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Bus barn blueprint

WORTHINGTON --In an effort to get more competitive quotes and to have a money-saving asset, District 518 is moving forward with constructing a new bus garage.

"So what the board really came down to was they felt it was advantageous to have an asset once it's paid for, and to encourage a more competitive environment for quoting of the transportation," District 518 Superintendent John Landgaard said. "The big thing, with the board choosing to build a bus garage, they felt like they were going to pay for it either through the transportation contract or they were going to pay for it on our own and see a lower cost for transportation."

The district awards two-year transportation contracts -- with an option for another two years -- so the school could have continued to pay for storage through those contracts each cycle.

"Typically, in this district, we have gone to a two-year contract with a two-year renewal, so four years. In order to pay for that substantial of an investment in that short of a time period and protect their company, they have charge so much more," Landgaard said. "If there are not good alternatives or options for them, such as a pre-existing facility for them to rent, it makes it extremely difficult for them to go out on a limb and provide a quote."

Another advantage is the location of the buses will not change with every new company.

"One time it might be downtown, the next time it might be on some edge of town and the next two years it might be on the other edge of town, depending on who gets the contract," Landgaard said. "It provides a more sense of stability to our transportation."

The school bought 7 acres of land by Stower Drive, where the bus barn will be constructed.

"The reason for Stower Drive is it's a piece of property that was available by the city," Landgaard said. "It was a piece of property that we felt was reasonably priced that would allow us to do what we need to accomplish. The other part is the road system is set up to handle that amount of traffic. It's busy, but it's not to the point where it will be a dangerous situation to the transportation."

Landgaard explained there were other options for sites, but within the time frame of when the school wants this built, Stower Drive made the most sense.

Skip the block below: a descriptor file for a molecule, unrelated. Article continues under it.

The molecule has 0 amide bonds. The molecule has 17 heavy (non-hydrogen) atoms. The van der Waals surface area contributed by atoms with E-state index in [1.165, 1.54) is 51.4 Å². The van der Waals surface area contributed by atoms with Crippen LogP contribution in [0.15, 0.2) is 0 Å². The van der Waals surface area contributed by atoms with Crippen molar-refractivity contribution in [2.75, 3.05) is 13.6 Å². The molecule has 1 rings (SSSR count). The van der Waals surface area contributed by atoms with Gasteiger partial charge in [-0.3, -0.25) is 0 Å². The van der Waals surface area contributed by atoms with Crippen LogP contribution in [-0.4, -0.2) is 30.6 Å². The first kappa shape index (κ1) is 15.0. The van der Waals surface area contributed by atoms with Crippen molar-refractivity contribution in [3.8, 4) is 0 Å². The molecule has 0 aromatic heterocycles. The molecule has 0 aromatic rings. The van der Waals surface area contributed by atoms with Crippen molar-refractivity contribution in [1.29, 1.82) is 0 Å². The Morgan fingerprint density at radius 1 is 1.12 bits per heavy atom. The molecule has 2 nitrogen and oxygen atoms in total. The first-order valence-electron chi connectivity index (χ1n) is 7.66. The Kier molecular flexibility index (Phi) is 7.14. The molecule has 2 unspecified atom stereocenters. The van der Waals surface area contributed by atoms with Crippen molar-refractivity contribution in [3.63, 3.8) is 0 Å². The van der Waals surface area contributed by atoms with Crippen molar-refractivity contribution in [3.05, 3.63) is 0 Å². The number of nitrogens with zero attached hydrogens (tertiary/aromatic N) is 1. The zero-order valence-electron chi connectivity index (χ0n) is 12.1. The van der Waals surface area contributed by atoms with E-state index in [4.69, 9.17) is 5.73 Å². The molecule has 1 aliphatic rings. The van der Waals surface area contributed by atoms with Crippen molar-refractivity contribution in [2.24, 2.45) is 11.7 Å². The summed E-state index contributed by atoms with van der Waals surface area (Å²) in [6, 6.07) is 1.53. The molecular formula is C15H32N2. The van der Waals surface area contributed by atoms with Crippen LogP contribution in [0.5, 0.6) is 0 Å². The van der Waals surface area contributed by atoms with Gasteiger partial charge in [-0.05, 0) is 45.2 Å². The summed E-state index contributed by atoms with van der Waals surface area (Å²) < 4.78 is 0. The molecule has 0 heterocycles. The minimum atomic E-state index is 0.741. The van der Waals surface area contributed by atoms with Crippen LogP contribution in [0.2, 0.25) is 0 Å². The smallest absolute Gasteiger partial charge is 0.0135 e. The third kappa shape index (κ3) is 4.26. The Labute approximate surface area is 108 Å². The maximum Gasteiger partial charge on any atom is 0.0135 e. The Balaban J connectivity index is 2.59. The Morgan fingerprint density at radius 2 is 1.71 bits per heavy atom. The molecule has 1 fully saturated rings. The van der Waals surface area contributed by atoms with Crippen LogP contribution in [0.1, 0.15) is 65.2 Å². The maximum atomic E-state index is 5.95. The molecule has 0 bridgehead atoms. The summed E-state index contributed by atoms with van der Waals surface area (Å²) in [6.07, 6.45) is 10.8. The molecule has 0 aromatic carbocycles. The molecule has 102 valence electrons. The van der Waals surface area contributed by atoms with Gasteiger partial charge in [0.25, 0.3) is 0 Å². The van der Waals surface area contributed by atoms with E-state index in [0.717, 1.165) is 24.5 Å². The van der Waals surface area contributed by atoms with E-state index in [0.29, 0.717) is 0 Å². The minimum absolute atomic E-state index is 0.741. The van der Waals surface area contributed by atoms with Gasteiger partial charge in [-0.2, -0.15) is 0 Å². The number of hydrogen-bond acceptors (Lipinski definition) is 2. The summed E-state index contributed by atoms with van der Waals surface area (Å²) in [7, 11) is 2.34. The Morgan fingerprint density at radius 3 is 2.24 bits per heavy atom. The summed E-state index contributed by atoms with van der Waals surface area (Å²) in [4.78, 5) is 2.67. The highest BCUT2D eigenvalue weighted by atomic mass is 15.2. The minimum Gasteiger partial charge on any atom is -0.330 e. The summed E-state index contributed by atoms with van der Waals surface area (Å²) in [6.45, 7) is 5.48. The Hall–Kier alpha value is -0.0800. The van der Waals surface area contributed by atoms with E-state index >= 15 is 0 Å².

"At this point, we're looking probably at October (for completion)," said Director of Management Services Dave Skog. "Obviously, the sooner the better. Realistically, that's where we're looking right now."

The new garage will have multiple uses, including keeping the vehicles out of the elements.

"The buses are ready and shouldn't have to deal with battery issues and the cold," Skog said. "It gives us an opportunity to incorporate some kind of a wash bay so our buses look nice. They represent the district. We obviously want them to not be going on trips covered with road dirt and everything else.

"We're just hoping for an upgrade look-wise and convenience," he added. "They will have the capability of doing their own mechanic work if they need to and keeping the buses clean."

The building, which is still in the planning stages, will be approximately 110 feet by 290 feet.

"It should house, outside of the mechanics area and the wash bay ... house 31 buses. You could pull them into the mechanics bay and probably get 34 buses inside," Skog said. "If our enrollment continues to increase and we have to add routes, we have the ability to expand. They always have to have spares and buses for activities. They need somewhere between 28 and 30 buses at times just to cover all the needs."

The total cost of the building has not yet been determined since the bid for construction has yet to be filled. However, Landgaard estimates it will be somewhere between $1.8 and $1.9 million when it's completed.

"It actually would be general fund dollars," Landgaard said. "There is some money set aside for capital projects, but most of it will come out of the general fund. The district has the dollars that they can afford to pay for it at this point. There will be no tax impact."

"There is no levees or bonding," Skog added. "I don't think we would have gone there if that's the way we would have had to do financing."

The savings on the transportation contracts will pay for the garage in approximately 20 years.

"The long-term projection of savings on this is somewhere potentially around the 20-year mark, which most buildings are," Landgaard said. "Hopefully what we're saving on the contract will be paid for in that time frame."

Landgaard is hoping the permanent location will allow companies to have improved communication.

"Part of it is, hopefully, is it will help meet some of the expectations that our parents have," he said. "There will be a primary office and a primary place of contact, and as long as they staff it based upon what we believe are the expectations, there should be somebody there -- not only to take calls, but return calls."

Daily Globe Community Content Coordinator Aaron Hagen may be reached at 376-7323.